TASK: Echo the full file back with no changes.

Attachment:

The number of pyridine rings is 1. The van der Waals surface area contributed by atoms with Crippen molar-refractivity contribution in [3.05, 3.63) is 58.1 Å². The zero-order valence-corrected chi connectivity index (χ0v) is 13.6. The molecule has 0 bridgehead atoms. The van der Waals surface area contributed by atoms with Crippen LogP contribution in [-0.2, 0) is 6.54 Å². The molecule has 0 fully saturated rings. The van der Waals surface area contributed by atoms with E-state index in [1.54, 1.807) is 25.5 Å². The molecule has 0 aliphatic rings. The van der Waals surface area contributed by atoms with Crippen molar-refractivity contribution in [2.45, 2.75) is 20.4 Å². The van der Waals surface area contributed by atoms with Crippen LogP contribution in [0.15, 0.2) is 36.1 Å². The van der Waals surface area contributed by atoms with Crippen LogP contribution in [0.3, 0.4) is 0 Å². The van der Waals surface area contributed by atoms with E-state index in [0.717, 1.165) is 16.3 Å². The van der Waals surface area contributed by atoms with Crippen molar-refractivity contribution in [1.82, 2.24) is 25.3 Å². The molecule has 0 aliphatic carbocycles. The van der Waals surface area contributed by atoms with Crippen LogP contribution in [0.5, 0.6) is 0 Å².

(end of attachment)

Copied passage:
The number of pyridine rings is 1. The van der Waals surface area contributed by atoms with Crippen molar-refractivity contribution in [3.05, 3.63) is 58.1 Å². The zero-order valence-corrected chi connectivity index (χ0v) is 13.6. The molecule has 0 bridgehead atoms. The van der Waals surface area contributed by atoms with Crippen LogP contribution in [-0.2, 0) is 6.54 Å². The molecule has 0 fully saturated rings. The van der Waals surface area contributed by atoms with E-state index in [1.54, 1.807) is 25.5 Å². The molecule has 0 aliphatic rings. The van der Waals surface area contributed by atoms with Crippen molar-refractivity contribution in [2.45, 2.75) is 20.4 Å². The van der Waals surface area contributed by atoms with Crippen LogP contribution in [0.15, 0.2) is 36.1 Å². The van der Waals surface area contributed by atoms with Crippen LogP contribution in [0.3, 0.4) is 0 Å². The van der Waals surface area contributed by atoms with E-state index in [0.717, 1.165) is 16.3 Å². The van der Waals surface area contributed by atoms with Crippen molar-refractivity contribution in [1.82, 2.24) is 25.3 Å². The molecule has 0 aliphatic carbocycles. The van der Waals surface area contributed by atoms with Crippen LogP contribution in [0.5, 0.6) is 0 Å².